Sometimes, it can be difficult to get students to participate in class. Being a middle school teacher, I see it year after year and day after day: students feeling self conscious and apprehensive when asked to participate in class discussions or answer questions. Students participate for one of two reasons: they are either intrinsically motivated or extrinsically motivated. For the students who are intrinsically motivated to participate in class (motivated by internal factors such as wanting to do well or participating merely because they enjoy the experience), there is little you need to get their hands raised–their intrinsic motivation is enough on its own. The students who struggle are the ones who need extrinsic motivation–motivation by external factors, such as rewards etc. Below are some fun ways I boost participation in my classroom by taking advantage of extrinsic motivators.
I have already talked about how to lessen the amount of prep work you have to do when absent (check out that post here), but what about when your students are gone? I used to think it was much more work dealing with students being absent than when I took a day off (whether it be a sick day or professional development); that was before I came up with these ways to avoid the frustration. Here are some tips and tricks for making your classroom more self sufficient for absent students as well as making your life easier.
Much like with parenting, teachers are often the caring and supportive adult in students’ lives. However, we are also the judge, jury and executioner! It can be a tough role to juggle. In order to help strike that balanced chord of showing that you are there to support your students, building community should be your first step. Here are some approaches that I use in my classroom to help build community.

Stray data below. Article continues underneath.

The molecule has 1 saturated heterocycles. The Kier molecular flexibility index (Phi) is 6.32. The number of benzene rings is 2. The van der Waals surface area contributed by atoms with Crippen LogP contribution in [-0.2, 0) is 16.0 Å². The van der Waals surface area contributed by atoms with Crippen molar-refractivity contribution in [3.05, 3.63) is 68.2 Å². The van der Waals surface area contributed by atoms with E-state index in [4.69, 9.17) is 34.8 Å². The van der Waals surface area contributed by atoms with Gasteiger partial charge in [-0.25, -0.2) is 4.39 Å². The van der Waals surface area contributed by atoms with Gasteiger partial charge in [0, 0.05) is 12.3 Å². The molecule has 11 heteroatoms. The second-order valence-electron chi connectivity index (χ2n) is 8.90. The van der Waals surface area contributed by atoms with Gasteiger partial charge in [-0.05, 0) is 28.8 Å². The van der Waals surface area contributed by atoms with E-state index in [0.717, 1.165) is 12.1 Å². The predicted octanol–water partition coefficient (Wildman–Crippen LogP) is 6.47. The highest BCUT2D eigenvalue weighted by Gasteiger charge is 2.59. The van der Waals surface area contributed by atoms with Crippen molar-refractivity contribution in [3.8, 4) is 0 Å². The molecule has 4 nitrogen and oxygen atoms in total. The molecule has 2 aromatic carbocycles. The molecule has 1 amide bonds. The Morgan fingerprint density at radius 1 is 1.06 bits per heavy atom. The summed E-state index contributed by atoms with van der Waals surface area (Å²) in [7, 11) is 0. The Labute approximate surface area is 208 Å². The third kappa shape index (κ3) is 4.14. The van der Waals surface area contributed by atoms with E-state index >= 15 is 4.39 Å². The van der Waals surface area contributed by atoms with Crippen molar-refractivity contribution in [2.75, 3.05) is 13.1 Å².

I don’t know about you, but I have strong mixed feelings about using technology. On the one hand, technology is something that my students have a deep connection to–it’s how they understand life. On the other hand, I sometimes feel that for all the good it brings, I secretly fear that it is going to ruin our society. Technology is such an integral part of our world today, it’s hard to imagine what life would be like if it were to disappear suddenly. Districts across the nation are touting their integration of “21st century learning” (whatever that means), and teachers are being pushed into bringing as much technology into their classroom as possible. Sure, technology can be great; however, when you are relying on it and it suddenly stops working, it can be crippling and very frustrating in a classroom setting (especially when 68 eyes are on you… waiting for you to ‘fix’ the unforeseen problem). Is it unbelievably frustrating when the technology you are using suddenly stops working? Yes. Does it have to be? No. Here are some ways that I have learned to help make the integration of technology into my classroom easier, fun and a bit more seamless.
Sometimes when you are spending 12-14 hours a day in your classroom, the last thing you want to do is volunteer for something else that will keep you at school more. However, I honestly believe that the more you get involved in your school community, the more you will enjoy being there. I mean, hey, if you are going to spend every waking hour at work, you might as well include some extras that you will have fun doing (that is, besides grading papers…). Here are some ways that I get involved in my school community: